This brief CNBC interview hints at cultures or moral worlds in collision. In the CNBC world, people take the value on making money for granted. When they encounter someone who does not share that value, who is not persuaded by arguments based on it, they act as though threatened by some uncomprehending and dangerous alien, a creature from another world. It is a clash of cultures, a clash of values, and the way we discover those is not by watching what people do (values as guides to action) but by listening to how they justify what they and others do (values as legitimations).
Compared to some European countries, the United States has a weak tradition of labor-based activism. All too often, this leads to the invisibility of labor issues. Take for example, this commercial for Simply Orange® brand orange juice. In an attempt to present their product as a natural alternative to other brands, Simply Orange juxtaposes images of natural orange growth with common phrases relating to the structure of a manufacturing organization. The tree is their “plant” (a marvelous pun), the orange blossoms are the “workers” that produce the fruit, and the sun itself becomes “upper management.”
Even though this commercial is humorously centered on the process of producing orange juice, there is not a single human being present in any of the images. It is a story about making a product in which nobody actually makes anything! This message cleverly sells the product, but it also obscures the real labor that went into growing, picking, and juicing the oranges and downplays the contributions to the process made by real people. All that productive effort is condensed into the image of an orange blossom, as if it can be assumed that such production will just naturally occur like an annual blooming.
The reality of orange juice production is much less sunny. According to statistics recently compiled by the Southern Poverty Law Center, there are roughly 20,000 undocumented workers in Florida that are subjected to harsh working conditions as growers compete with imported oranges in a “race to the bottom” for a cheaper production process. The illegal status of many of these workers makes them easily exploited for substandard wages, because they are often afraid to challenge the policies of their employers.
In a Marxist theoretical perspective, the way that these workers are rendered invisible by the public image of the commercial is a prime example of alienation: a tension in modern capitalism in which the workers in a mass-producing industry are separated from the fruits of their labor. Where at first it was merely the physical product that was taken from those who produced it to be sold in the market, now the credit for even participating in the process is being abstractly torn away.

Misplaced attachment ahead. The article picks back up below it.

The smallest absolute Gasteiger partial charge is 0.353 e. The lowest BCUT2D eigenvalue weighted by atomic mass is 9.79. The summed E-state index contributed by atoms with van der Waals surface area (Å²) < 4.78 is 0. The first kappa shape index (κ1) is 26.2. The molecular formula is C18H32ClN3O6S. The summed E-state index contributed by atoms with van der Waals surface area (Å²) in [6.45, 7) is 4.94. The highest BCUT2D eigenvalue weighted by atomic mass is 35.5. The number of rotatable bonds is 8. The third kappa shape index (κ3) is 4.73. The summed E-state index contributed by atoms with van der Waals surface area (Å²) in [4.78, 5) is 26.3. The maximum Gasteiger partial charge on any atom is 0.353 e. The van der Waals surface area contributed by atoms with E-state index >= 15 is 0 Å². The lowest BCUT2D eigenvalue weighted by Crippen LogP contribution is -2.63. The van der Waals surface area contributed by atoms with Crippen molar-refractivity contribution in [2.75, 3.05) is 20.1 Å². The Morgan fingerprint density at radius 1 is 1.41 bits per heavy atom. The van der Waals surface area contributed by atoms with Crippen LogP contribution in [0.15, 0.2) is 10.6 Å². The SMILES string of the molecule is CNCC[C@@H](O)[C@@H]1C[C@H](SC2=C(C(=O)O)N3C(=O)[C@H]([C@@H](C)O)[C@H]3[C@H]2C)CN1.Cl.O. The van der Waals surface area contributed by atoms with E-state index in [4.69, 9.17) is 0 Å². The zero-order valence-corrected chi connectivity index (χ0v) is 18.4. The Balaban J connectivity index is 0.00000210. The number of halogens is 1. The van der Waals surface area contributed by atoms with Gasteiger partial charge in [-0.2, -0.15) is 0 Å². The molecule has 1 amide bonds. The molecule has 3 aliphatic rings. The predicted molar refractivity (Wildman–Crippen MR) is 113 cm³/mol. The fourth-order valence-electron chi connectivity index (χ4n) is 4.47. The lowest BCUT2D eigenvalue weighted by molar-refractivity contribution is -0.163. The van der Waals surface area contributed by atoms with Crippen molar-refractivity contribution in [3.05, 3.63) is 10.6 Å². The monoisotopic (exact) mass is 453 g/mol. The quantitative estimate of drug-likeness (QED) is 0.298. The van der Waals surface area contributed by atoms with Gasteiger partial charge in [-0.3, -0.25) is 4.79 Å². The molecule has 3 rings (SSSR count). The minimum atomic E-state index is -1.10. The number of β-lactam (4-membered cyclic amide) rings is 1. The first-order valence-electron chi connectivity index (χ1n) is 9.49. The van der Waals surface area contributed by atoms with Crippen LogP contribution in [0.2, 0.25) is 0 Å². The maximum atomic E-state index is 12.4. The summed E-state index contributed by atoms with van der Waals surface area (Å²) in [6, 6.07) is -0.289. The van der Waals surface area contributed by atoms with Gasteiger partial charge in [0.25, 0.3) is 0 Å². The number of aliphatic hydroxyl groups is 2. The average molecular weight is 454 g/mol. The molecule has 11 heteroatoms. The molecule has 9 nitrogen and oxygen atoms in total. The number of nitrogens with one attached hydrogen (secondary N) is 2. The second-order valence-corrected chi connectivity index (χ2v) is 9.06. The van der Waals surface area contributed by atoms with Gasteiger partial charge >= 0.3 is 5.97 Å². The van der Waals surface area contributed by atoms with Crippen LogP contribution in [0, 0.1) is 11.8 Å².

This commercial also challenges the realities of the labor process, associating modern concepts of work organization such as “the plant” and “upper management” with images of natural growth. These associations allow the commercial to imply that their methods of labor organization are somehow rooted in a simpler way of doing things that is more harmonious with the natural order. By hearkening back to these roots, the organization is rendered harmless, as if to say the complexities of modern labor relations do not apply to the simple production of orange juice. All together, the choice to portray the associations in this commercial serves to hide the realities of agricultural production in the United States and limit the viewer’s potential curiosity about the way the process really works.
Earlier this week, Marty posted about the increasingly huge share of income going to the richest Americans. And as we’ve seen in the past, Americans tend to way — way — underestimate how unequal the U.S. is.
This video (via Upworthy) does a great job illustrating the distribution of wealth, and how it compares to Americans’ perceptions of both the real and ideal distribution. Even if you know all this stuff, and can recite the statistics, the visual representation of exactly what that means is still jarring.
Gwen Sharp is an associate professor of sociology at Nevada State College. You can follow her on Twitter at @gwensharpnv.
The great majority of Americans might find the post-recession expansion disappointing, but not the top earners.
The following table reveals that our economic system is operating much differently than in the recent past. The rightmost column shows that the top 1% captured 68% of all the new income generated over the period 1993 to 2012, but a full 95% of all the real income growth during the 2009-2012 recovery from the Great Recession. In contrast, the top 1% only captured 45% of the income growth during the Clinton expansion and 68% during the Bush expansion.
Of that weren’t enough, the next chart offers another perspective on how well top income earners are doing. In the words of the New York Timesarticle that included it:
…the top 10% of earners took more than half of the country’s total income in 2012, the highest level recorded since the government began collecting the relevant data a century ago… The top 1% took more than one-fifth of the income earned by Americans, one of the highest levels on record since 1913 when the government instituted an income tax.
We have a big economy. Slow growth isn’t such a big deal if you are in the top 1% and 22.5% of the total national income is yours and you can capture 95% of any increase. As for the rest of us…